Dialing in the Brakes, Steering, and Exhaust on my 1967 Mustang

Over the past year or so, I’ve been driving my ’67 Mustang a bunch. After all, it was my first car. I purchased it 19 years ago (for $2400) when I had just turned 17 years old in 2000. It has always run really strong for me, especially after the engine rebuild around 2012, when I also replaced the factory two barrel carb with a 4 barrel Holley, added an aluminum intake manifold, and abandoned the stock camshaft in favor of a warmed up cam from Comp Cams. Since the engine rebuild, I haven’t really changed much on the car and only drove it occasionally on weekends. This past year, I’ve put the Mustang in heavy rotation for any quick runs to the grocery store, out of town day trips, and almost any other driving that I could do. I decided to give a much-needed overhaul to the brakes, steering, and exhaust.

1967 Mustang

Brake Upgrade

When I had the car on the lift with easy access to all the brake and steering components, it made a lot of sense to do the Shelby drop at the same time. The Shelby or “Arning drop” was made popular on the early Shelby Mustangs and involved lowering the upper control arm mounting point lower by an inch, to achieve a flatter stance and better suspension geometry. This not only lowers the front of the car by an inch, but it noticeably improves the handing of the car after it’s done.

mustang disc brake conversion

I snagged a brake kit from Street Or Track, comprised of 13″ rotors up front and 12″ rotors in the rear. The massive front rotors are 1.25″ thick, and are genuinely race track quality. All the rotors are vented and slotted and are top of the line. Four piston calipers round out the brake kit, with a drum-in-hat emergency brake setup on the rear rotors.

mustang drum to disc conversion

Having the car up on the lift was a great opportunity to inspect all of the suspension components, and a set of SoT solid mount strut rods replaced the factory rubber bushing struts.

1967 mustang disc brake rotor

I also added a 1.25″ sway bar to keep things tight up front, and to take advantage of enhanced capabilities of the solid strut rods. With the disc brake kit, I also upgraded the factory spindles to a new set of spindles that will add significant strength over the original design.

classic mustang brake upgrade

I decided to upgrade my brake master cylinder from the original style to a new Wilwood master cylinder with an adjustable proportioning valve. This will allow for a much more customizable braking setup, allowing me to dial in the exact amount of bite that should be allocated to the front brakes versus the rear.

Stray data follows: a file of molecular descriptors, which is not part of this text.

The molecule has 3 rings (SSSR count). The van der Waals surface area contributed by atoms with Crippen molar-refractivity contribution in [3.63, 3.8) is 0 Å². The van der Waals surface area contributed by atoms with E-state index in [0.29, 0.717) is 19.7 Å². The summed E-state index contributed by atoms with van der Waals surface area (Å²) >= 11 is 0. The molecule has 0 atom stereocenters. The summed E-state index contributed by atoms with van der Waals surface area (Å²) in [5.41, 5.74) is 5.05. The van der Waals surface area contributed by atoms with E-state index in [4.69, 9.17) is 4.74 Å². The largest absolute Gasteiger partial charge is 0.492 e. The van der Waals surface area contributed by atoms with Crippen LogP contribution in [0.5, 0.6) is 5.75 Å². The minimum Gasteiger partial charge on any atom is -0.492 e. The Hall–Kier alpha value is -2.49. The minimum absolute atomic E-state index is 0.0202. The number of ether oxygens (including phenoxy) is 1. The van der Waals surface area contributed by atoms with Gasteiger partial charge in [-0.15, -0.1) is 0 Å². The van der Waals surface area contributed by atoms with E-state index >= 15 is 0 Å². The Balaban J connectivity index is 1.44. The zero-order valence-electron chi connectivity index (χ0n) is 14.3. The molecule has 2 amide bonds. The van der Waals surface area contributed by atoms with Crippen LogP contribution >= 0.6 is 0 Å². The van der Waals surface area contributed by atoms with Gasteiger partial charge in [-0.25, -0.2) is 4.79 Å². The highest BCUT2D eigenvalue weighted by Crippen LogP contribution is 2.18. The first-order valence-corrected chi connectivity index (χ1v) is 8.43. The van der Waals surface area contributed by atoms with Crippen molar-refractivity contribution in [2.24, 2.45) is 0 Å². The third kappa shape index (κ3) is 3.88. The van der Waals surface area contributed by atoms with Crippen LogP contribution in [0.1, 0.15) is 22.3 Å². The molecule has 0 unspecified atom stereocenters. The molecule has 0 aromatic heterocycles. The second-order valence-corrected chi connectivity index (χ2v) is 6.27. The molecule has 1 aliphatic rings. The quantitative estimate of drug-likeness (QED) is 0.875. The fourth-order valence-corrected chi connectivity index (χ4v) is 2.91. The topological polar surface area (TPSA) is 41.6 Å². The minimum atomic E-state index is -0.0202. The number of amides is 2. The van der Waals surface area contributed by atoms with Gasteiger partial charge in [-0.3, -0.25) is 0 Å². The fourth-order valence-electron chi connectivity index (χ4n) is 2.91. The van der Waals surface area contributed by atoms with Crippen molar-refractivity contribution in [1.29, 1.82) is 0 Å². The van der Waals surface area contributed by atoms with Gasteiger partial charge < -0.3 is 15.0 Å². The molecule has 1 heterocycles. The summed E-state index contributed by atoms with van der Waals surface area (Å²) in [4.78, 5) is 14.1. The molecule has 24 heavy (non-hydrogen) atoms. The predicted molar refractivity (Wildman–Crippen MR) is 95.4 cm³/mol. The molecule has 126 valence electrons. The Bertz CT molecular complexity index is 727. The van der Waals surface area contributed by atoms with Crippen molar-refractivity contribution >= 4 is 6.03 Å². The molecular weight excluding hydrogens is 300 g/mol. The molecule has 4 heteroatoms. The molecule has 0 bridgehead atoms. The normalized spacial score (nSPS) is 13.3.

Here was the old setup:

brake master cylinder 1967 mustang

Here’s the new Wilwood Master and Proportioning valve:

wilwood master cylinder 67 mustang

The brake upgrade was pretty smooth and straightforward, and the car now stops like a modern car. When it comes to brakes, my opinion is that there is no such thing as overkill. A good set of brakes calibrated correctly is a must have whether you’ve got a daily driver or a track-ready racer.

67 mustang 13" disc brake

Stance Upgrade

Ever since I have had my Mustang, I always wished that it sat just a little lower than it did. I wanted the perfect stance, and I feel like I achieved that upon completing the Shelby drop. The car now sits perfectly level from the front to the back, and the wheels/tires properly fill the wheel wells.

mustang disc brakes

The 13″ disc brake rotor and 4 piston caliper fit perfectly my American Racing Torq Thrust 2s.

frost turquoise Mustang

Steering Upgrade

The car came with power steering from the factory, but it’s a well known fact that the stock setup is way over boosted. I opted for a Borgeson quick ratio steering box, with a 14/1 ratio. The new steering box, combined with the Shelby drop, solid strut rods, and sway bar have made a huge improvement in the driving mannerisms. It handles way better!

frost turquoise 1967 mustang

Exhaust Upgrade

Now that the car is behaving properly on the road with her new braking and handling characteristics, it is time to take the exhaust system to the next level. The car had the original intake manifolds, old burned out glass pack mufflers, and 3/4 length turn down exhaust. For the new setup, I opted for a new set of Dougs Ceramic Tri-Y Headers, a MagnaFlow true X-Pipe, Borla CrateMufflers, and chrome exhaust tips.

exhaust 1967 mustang
borla 1967 mustang

I had a local exhaust shop install the exhaust. The system is running 2.5″ through the entire system. Let me tell you. The new setup sounds even better than it looks! And it looks amazing. I couldn’t be happier with the quality of components. Honestly – my car is now one of the best sounding Mustangs I have ever heard.

1967 mustang shelby drop

Once I got all the new components setup, I took it for a 500 mile road trip over to my brothers house where I met up with my dad and snagged some shots of our cars together. My Mustang ran so well. There are only a few bugs to be worked out. Here’s a quick video that I shot on the day that I got the Mustang back from the exhaust shop. Listen to those Borla’s purr!

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  • Christian Morales 1 hour ago

    How’s the performance? Is to faster as before?

    • Evan Christian Morales 1 hour ago

      The performance is fantastic! It was a huge, noticeable upgrade. The engine breathes much better (thanks to the new exhaust), the Shelby drop made an improvement in the handling, and the brakes were night and day difference from my old drums.